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How construction managers should deal with erosion and sediment control

The effects of soil erosion in construction go beyond land degradation. Similarly, all construction activities are susceptible to pollution dangers of soil erosion and sediment. This means that if not well-managed, soil erosion can cause irreversible damage to the land and property.


In addition to triggering environmental issues through sediment run-off that affects nearby streams, storm drains, and other water bodies, stormwater erosion can create significant safety and health concerns for construction workers and other site occupants. Additionally, overlooking the importance of a thoughtfully-devised erosion control strategy can cause dire financial implication in terms of litigation as well as fines related to potential building code violations.


What’s more, construction companies are both the victim and the perpetrator in conversations of soil erosion. Various construction activities can cause topsoil loss, which has the highest organic matter, plant nutrients, and biological activity. The loss of the upper layer often reduces the soil’s ability to regulate water flow, combat diseases, and provide essential nutrients.


On the same note, the impacts of construction activities can cause significant environmental and economic effects, including excess sediment and excess nutrients, affecting water quality. Considering soil erosion’s adverse effects, all construction professionals should do their due diligence to mitigate soil erosion. More importantly, it’s critical to work in tandem with local experts like Granite Seed who can provide erosion control solutions like wattles, mulch, and erosion control blankets.

Types of Erosion

Soil erosion occurs as a result of many factors. Observing careful erosion control measures is essential. However, it is also critical for construction workers to familiarize themselves with common types of erosion before executing their erosion control strategy.


Soil erosion is a process that involves the displacement of the soil’s upper layer through wind and splash erosion. There are two major types of soil erosion, wind erosion and water erosion. Wind erosion usually occurs at the surface of dry land. A perfect example of severe wind erosion is sand dunes. Typically, surfaces caused by wind erosion are more vulnerable to water erosion.


Water erosion starts at the surface where the first layer of ground cover or vegetation is washed away, and the water penetrates deeper into the ground. In severe cases, water run-off can cause deep channels and stream erosion, leading to land displacement.

On-site Impacts of Soil Erosion

The use of heavy machinery or erosion by water or wind causes on-site soil damage. These activities lead to topsoil loss, which contains the essential components (plant nutrients, organic matter, and biological activity ) of healthy soil.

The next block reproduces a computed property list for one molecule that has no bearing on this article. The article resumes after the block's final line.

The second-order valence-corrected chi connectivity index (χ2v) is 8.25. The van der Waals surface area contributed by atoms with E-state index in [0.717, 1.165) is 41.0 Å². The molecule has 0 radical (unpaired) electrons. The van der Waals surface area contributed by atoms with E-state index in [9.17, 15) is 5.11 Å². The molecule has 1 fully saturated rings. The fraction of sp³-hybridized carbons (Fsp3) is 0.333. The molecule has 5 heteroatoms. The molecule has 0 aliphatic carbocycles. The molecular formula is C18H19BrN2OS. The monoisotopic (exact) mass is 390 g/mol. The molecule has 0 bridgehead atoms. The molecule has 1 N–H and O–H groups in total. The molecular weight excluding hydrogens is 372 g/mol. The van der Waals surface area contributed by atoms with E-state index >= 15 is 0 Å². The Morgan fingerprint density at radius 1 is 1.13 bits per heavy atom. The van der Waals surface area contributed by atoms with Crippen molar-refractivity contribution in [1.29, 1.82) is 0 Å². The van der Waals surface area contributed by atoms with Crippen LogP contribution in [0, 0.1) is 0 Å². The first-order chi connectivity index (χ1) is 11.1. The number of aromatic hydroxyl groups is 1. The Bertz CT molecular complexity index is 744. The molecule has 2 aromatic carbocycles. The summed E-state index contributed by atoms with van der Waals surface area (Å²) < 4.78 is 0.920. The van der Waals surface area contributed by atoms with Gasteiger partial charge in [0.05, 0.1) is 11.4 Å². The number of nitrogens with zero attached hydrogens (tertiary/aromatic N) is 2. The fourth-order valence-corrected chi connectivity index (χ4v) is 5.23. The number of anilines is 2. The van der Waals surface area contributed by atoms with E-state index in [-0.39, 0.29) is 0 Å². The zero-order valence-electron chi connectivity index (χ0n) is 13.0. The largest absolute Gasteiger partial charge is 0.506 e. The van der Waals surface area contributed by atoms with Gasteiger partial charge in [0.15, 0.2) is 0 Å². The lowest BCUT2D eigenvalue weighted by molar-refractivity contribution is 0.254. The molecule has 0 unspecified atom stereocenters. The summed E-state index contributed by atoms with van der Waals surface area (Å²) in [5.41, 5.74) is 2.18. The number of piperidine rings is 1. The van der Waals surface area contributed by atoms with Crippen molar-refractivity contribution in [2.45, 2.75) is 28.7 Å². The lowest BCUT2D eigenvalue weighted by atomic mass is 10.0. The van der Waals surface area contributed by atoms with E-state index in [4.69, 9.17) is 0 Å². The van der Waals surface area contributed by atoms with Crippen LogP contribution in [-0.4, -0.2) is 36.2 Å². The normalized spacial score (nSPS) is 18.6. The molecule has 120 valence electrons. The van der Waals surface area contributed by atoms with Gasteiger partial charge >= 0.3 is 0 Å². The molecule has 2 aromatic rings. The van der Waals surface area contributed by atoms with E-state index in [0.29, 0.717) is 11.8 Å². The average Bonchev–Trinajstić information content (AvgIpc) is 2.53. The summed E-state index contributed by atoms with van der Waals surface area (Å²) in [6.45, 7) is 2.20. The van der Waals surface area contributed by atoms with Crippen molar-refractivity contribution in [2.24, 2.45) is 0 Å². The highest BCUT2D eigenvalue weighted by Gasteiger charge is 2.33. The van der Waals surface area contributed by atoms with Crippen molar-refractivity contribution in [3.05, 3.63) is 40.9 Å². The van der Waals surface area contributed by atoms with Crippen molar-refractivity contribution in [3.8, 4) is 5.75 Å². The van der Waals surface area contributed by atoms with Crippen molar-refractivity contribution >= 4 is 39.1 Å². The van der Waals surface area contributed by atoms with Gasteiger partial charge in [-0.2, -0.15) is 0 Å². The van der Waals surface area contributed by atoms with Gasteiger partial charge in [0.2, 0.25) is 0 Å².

Moreover, the loss of topsoil eliminates the soil’s functionality. It removes the soil’s nutrient holding capacity leading to a less fertile environment for landscape plants. Finer soil particles and organic matter that facilitate soil fertility are eliminated, leaving more extensive and less reactive particles like gravel and sand.


Similarly, the loss of organic matter leads to compaction, which reduces the water holding capacity and lowers infiltration rates, resulting in low growth in gardens, trees, flowerbeds, shrubs, and lawns. It also makes the site more vulnerable to drought, which demands regular watering.


Additionally, organic matter provides food for beneficial insects and microorganisms. Thus, its loss reduces the soil’s ability to control pest outbreaks, which increases reliance on pesticides.

Off-site Impacts of Soil Erosion

Construction activities can also cause off-site economic and environmental impacts. This typically causes two significant concerns regarding drainage ways and surface water, including excessive water and sediment. These extensively impact the biological and health diversities of water bodies.


Sediment often reduces water quality by increasing turbidity, preventing sunlight penetration, which reduces underwater vegetation and photosynthesis. Similarly, excessive nutrients lead to eutrophication, which is a process that involves biological growth caused by excessive phosphorus and nitrogen.

Soil Stabilization Best Practices

The best thing is that there are several soil stabilization practices to help reduce soil erosion and sediment. Construction workers should aim to schedule excavation during low-rain seasons and cover the disturbed soil with mulch as soon as possible.


Another way to reduce the impact of construction activities on the ground is by creating smaller project phases. Windbreaker installation can also be appropriate in areas experiencing wind erosion. On the other hand, soil compaction can be avoided by limiting heavy equipment and trucks. You should also inspect and keep any structural control practices.


While construction-project-induced soil erosion is a necessary evil, contractors and construction workers should do their due diligence to mitigate damage whenever possible. Failure to do so may result in hefty fines or unforeseen project delays, both of which can monopolize precious financial resources. Remember, prevention is preferred over post-project damage control.


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